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Old 12-02-2009, 05:21 PM   #29
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Re: Estimating Question


there is very little movement in O.H. costs. insurance and vehicle payments are what they are. so in order to tighten a bid I will have to cut profit. However, from reading here I have gleaned that I will no longer fuse my profit and overhead numbers together. I will keep them totally seperate. might also be better for keeping track of money in and out.
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Old 12-02-2009, 11:23 PM   #30
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Re: Estimating Question


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I think you're confusing reward with hourly pay. Being the owner or boss does not necessarily entitle you to any more or less pay on the job site. You are an employee of your company. You should not go uncompensated for work that you perform which is why you should issue yourself a paycheck for all hours worked billable or not. You recoup the cost for this by adjusting your overhead rates to compensate. The reward for your risk (owning the company or in your words being the boss) is a percentage of the profit on the job. Even when performing management (non-field work) tasks down the road you will draw a salary that you set for yourself. This salary becomes wrapped up in overhead as it is not usually directly billable to the client.

You can add fees for project management by percentage or estimate the time you think you will dedicate to these activities and add that amount to the total cost. You should not attempt to "double dip" by charging both a rate for project management and skilled trade for all hours you are on the job as you are not performing both functions constantly at the same time. Doing so can result in pricing yourself right out of the job. The owners pay is not directly attached to any generic percentage point but is what the owner sets it at based on consideration of other factors. I have never heard something so ludicrous as the owners pay is 10% of the gross.

I think you may have miss understood my post. We seem to be saying the same thing IMO. 10% is the "profit" the owner "gets" for owning the business (or what ever your # is). But that is the reward, for owning the business. You still get paid for the responsibilities of the jobs you do for the company, not "double dipping". Just getting paid for owning the business too.
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Old 12-02-2009, 11:34 PM   #31
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Re: Estimating Question


hey d-rock, check out a book called Mark Up & Profit a Contractor's Guide by Michael Stone. It's a pretty good read if you want learn how to figure O/H and all that good stuff
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Old 12-03-2009, 06:59 PM   #32
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Re: Estimating Question


hey d-rock, My ex worked for Ellis-Don Ltd. a very large GC. Typically they doubled the UNION hourly rate.

I thing 3X is excessive, I myself multiply employee hourly rate times 1.75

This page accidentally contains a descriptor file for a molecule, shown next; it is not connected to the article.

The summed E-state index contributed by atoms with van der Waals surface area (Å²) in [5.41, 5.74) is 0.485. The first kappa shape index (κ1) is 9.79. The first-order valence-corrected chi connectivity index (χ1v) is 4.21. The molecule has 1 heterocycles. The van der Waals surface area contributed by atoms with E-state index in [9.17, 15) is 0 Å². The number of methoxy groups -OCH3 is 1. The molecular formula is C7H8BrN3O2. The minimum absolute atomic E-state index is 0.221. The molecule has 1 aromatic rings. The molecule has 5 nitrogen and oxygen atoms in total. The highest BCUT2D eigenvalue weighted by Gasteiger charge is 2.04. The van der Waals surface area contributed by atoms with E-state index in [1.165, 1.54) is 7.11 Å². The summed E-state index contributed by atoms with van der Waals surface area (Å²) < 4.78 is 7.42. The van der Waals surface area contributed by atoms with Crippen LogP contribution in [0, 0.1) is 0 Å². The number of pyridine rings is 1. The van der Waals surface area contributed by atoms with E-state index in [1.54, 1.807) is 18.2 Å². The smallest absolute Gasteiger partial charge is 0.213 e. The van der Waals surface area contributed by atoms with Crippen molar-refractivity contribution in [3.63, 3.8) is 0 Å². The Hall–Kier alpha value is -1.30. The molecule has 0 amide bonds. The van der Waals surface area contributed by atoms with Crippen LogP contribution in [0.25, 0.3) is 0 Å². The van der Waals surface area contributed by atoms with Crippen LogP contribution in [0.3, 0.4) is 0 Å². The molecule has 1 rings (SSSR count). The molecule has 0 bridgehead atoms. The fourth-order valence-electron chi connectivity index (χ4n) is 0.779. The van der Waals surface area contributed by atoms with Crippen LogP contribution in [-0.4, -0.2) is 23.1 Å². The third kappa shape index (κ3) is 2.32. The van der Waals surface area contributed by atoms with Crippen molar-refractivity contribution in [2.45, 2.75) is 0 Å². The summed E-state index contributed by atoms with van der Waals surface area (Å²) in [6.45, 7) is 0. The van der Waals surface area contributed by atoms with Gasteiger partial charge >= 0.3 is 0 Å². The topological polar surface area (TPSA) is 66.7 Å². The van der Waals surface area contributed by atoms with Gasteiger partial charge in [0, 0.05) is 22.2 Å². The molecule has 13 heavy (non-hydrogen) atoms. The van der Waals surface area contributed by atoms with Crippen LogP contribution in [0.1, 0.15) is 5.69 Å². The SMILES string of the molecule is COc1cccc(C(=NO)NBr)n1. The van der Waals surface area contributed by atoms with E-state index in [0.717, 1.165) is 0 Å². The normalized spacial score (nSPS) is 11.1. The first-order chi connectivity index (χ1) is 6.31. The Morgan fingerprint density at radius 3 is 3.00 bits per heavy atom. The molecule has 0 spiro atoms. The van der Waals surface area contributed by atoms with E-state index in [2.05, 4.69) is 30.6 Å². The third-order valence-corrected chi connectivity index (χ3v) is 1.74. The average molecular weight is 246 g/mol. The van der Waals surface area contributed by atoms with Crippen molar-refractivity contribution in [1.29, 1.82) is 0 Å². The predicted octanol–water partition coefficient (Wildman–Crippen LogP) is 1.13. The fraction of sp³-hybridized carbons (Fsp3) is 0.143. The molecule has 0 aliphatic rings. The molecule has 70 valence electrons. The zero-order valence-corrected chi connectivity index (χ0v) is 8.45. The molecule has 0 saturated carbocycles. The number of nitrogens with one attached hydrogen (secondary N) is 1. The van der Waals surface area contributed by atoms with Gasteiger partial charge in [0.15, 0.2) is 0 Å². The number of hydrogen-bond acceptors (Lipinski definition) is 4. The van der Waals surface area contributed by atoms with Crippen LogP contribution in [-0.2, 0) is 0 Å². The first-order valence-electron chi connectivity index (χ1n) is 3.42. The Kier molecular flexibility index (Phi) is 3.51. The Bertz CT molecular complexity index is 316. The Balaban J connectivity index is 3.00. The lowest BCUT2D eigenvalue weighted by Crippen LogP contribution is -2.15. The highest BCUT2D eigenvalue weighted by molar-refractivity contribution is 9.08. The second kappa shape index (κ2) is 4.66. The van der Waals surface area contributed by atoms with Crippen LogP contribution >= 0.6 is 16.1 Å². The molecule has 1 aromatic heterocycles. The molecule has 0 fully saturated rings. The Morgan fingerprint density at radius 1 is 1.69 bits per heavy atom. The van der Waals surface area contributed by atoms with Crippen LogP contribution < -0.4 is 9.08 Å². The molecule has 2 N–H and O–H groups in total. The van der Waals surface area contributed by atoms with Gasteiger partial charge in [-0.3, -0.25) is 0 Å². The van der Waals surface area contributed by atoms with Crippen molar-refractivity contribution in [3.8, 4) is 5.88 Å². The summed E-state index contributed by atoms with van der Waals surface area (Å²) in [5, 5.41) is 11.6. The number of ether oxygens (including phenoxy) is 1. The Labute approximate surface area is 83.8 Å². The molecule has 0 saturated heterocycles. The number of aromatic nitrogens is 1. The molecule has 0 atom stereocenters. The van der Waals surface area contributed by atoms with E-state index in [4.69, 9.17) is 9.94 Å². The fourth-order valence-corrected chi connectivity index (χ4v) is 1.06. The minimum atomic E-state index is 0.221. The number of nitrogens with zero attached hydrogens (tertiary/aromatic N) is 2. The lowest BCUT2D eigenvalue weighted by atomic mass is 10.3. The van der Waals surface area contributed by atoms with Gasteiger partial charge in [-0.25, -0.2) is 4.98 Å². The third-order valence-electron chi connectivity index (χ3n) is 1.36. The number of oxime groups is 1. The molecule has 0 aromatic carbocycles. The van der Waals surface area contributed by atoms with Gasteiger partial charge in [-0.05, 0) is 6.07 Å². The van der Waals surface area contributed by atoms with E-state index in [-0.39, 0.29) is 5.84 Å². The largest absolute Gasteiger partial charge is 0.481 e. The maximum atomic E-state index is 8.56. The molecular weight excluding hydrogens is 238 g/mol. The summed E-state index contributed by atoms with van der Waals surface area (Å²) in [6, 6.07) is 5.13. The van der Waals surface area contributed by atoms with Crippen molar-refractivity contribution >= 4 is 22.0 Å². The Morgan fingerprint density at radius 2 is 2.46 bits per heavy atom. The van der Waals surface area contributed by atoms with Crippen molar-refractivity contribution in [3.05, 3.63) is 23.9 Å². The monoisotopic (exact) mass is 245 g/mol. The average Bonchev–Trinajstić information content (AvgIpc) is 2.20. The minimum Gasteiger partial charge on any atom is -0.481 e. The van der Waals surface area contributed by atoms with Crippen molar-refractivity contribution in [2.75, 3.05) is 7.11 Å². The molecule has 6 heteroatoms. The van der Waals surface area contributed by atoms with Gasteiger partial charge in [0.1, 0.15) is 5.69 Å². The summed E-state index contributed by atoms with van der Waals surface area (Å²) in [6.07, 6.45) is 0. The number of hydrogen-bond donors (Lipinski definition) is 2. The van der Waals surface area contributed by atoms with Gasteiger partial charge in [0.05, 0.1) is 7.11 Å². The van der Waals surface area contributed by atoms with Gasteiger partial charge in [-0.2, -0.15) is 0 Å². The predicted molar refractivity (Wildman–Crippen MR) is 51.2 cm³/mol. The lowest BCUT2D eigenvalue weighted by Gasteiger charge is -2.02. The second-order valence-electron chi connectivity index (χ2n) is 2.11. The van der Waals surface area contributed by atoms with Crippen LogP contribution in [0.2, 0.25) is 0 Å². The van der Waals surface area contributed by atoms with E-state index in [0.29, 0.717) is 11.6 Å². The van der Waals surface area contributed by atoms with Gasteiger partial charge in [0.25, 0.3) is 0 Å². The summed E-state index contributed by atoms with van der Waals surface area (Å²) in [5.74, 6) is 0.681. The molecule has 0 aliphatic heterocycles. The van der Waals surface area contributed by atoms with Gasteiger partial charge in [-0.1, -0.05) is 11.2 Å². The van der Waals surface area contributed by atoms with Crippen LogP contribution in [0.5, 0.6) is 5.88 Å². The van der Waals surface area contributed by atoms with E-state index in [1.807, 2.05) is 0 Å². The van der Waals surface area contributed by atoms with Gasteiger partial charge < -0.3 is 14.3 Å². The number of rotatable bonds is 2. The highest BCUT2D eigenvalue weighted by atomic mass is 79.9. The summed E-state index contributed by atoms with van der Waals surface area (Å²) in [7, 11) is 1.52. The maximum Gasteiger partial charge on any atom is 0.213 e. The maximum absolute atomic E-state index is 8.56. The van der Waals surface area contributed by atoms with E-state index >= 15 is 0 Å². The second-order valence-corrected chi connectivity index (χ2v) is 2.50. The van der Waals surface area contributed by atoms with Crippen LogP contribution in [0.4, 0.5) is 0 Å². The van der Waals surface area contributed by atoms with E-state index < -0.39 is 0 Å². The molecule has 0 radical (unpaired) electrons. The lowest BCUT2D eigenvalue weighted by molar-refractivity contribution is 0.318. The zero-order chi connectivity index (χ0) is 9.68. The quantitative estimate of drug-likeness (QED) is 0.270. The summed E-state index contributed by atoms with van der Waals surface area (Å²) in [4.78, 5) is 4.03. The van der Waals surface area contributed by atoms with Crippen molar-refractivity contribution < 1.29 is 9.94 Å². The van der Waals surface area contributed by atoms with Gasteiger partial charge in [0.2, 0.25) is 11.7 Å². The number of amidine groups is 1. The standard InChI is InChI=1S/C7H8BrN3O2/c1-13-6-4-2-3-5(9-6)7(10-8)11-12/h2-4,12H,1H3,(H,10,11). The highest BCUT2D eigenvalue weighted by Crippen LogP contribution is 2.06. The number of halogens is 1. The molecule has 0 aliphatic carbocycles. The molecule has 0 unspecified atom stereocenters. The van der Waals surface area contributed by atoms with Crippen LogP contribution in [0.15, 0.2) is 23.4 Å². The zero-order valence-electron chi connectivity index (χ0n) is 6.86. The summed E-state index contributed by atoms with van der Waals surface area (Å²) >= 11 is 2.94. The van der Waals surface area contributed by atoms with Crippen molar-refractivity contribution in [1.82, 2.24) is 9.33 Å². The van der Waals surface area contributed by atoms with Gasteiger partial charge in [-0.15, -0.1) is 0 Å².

Only my experience, but normal (accepted in business) P&O is 10% and 10%

Having said all that, some feel the job is worth what you can get for it. Just different strokes for different folks. In todays' competitive market, I would stick with the 10 plus 10
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Old 12-03-2009, 08:16 PM   #33
 
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Re: Estimating Question


Two must read books,

Markup & Profit by Micheal Stone

Guaranteed Profit in the Painting Business by Len Fife
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Old 12-03-2009, 09:16 PM   #34
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Re: Estimating Question


Wow!

Charge labor at 3x - 5x ??!!??

When your starting out!

Let me guess, if he fails to get the job ... maybe he should try putting his bids in a "presentation folder".... am I getting this straight?

Awesome advice... right up there with kissing the business end of a shotgun IMO. Come on guys, WTF kind of advice is that.

Nice back handed slap at the end of the post too. Nice way to treat someone in the trades. Whats the matter guys, afraid the new guy is gonna steal your job, by underbidding you?

Take some of my advice...

If you need to charge 3-5x your labor rates, your overhead is probably too much for the current economy. Your going to lose business to guys like d-rock. I get the feeling some of you guys are nothing but lumps of overhead sitting behind a desk.

While your at it, get rid of the secretary, bookkeeper, your useless son, and yes even your wife the "designer". Cut your business to the bone, roll up your sleeves, and get dirty, you whiny S.O.B.s

Who the heck do you people think you are, telling a new guy, he's on the "road to failure" for not marking up 300-500%.

I'm done reading this crap, Forum was great at first, I've seen a lot of great advice here, especially in the older posts. Maybe its the economy but most, of the posts I've been reading are currently garbage.
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Old 12-04-2009, 12:02 AM   #35
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Re: Estimating Question


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Originally Posted by NormW View Post
Wow!

Charge labor at 3x - 5x ??!!??

When your starting out!